Mozilla plans to add a new handy feature to future versions of the Firefox web browser that allows you to right-click on extension icons in the browser's toolbar to open the extension's page on about:addons.
Firefox extensions may display icons in the browser's main toolbar and users may remove these icons or move them instead if they prefer them to be available in a different location.
Firefox users who want to open the options of extensions can do so only if the extension allows it, e.g. when the extension options are opened on a left-click.
If that is not the case, it is required that users open about:addons and click on the options button next to the add-on they want to customize the extension.
If you run a recent Nightly version of the Firefox web browser -- Firefox Nightly is the cutting edge development version of the browser -- you will see a new item when you right-click on extension icons in the Firefox interface.
The new item is called Manage Extension and it is listed at the top of the menu. The other menu items provide options to customize the display of the icon and to display other toolbars.
Manage Extension on the other hand opens the page of the extension on about:addons. You can reach the very same page directly by loading about:addons and clicking on the more link next to any extension listed on the page.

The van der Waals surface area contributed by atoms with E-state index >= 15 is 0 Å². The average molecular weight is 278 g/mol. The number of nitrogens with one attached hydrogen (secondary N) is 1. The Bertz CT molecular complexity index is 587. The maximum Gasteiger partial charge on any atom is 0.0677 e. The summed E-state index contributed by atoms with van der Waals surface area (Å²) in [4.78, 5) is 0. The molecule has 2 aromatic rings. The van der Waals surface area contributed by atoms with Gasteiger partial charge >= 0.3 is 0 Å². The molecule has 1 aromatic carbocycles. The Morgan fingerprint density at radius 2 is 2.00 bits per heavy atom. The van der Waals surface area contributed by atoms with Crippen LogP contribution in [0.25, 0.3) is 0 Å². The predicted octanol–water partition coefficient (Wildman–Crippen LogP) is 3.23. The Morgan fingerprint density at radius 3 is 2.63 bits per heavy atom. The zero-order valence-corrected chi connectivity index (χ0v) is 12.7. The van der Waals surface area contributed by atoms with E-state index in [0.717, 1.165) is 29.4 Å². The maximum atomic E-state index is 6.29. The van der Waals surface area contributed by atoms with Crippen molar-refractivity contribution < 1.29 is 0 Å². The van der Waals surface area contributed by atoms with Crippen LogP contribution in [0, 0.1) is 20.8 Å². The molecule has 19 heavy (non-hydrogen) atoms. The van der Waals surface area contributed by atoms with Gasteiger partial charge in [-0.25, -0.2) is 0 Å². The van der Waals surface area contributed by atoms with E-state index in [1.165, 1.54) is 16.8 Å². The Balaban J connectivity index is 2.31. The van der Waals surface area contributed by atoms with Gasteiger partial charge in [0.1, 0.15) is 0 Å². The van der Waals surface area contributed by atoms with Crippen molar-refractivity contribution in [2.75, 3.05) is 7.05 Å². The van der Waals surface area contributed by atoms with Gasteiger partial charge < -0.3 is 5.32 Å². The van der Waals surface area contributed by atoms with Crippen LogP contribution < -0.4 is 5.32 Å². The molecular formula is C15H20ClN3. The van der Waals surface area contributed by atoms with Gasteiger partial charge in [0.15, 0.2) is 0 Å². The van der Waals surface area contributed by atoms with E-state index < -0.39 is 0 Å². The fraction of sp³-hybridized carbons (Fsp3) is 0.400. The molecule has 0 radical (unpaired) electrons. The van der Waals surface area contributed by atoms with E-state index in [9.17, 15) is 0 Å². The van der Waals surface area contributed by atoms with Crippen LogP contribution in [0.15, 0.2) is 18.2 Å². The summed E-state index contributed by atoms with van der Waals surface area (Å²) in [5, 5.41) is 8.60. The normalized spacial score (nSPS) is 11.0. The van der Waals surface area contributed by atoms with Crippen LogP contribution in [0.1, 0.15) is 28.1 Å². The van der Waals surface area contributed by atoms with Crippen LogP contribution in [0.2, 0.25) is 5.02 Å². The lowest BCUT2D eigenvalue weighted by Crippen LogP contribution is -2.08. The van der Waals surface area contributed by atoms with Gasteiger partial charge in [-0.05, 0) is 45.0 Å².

Note that some extensions displays options right on the page while others may display them on different pages instead and only when you click on the options button.
It is a small change and probably mostly useful to inexperienced users who may not know how an extension icon landed on the toolbar and how to manage it.
I'd very much like it if Mozilla would implement the options that Chrome displays in the context menu. Chrome lists options to remove the extension right from there and to open its options; I find both options particularly useful.
With Firefox, it takes two clicks and probably a bit of scrolling to disable or remove an extension.
Now you: What is your take on the feature?
Advertising revenue is falling fast across the Internet, and independently-run sites like Ghacks are hit hardest by it. The advertising model in its current form is coming to an end, and we have to find other ways to continue operating this site.
We are committed to keeping our content free and independent, which means no paywalls, no sponsored posts, no annoying ad formats or subscription fees.
If you like our content, and would like to help, please consider making a contribution:
Ghacks is a technology news blog that was founded in 2005 by Martin Brinkmann. It has since then become one of the most popular tech news sites on the Internet with five authors and regular contributions from freelance writers.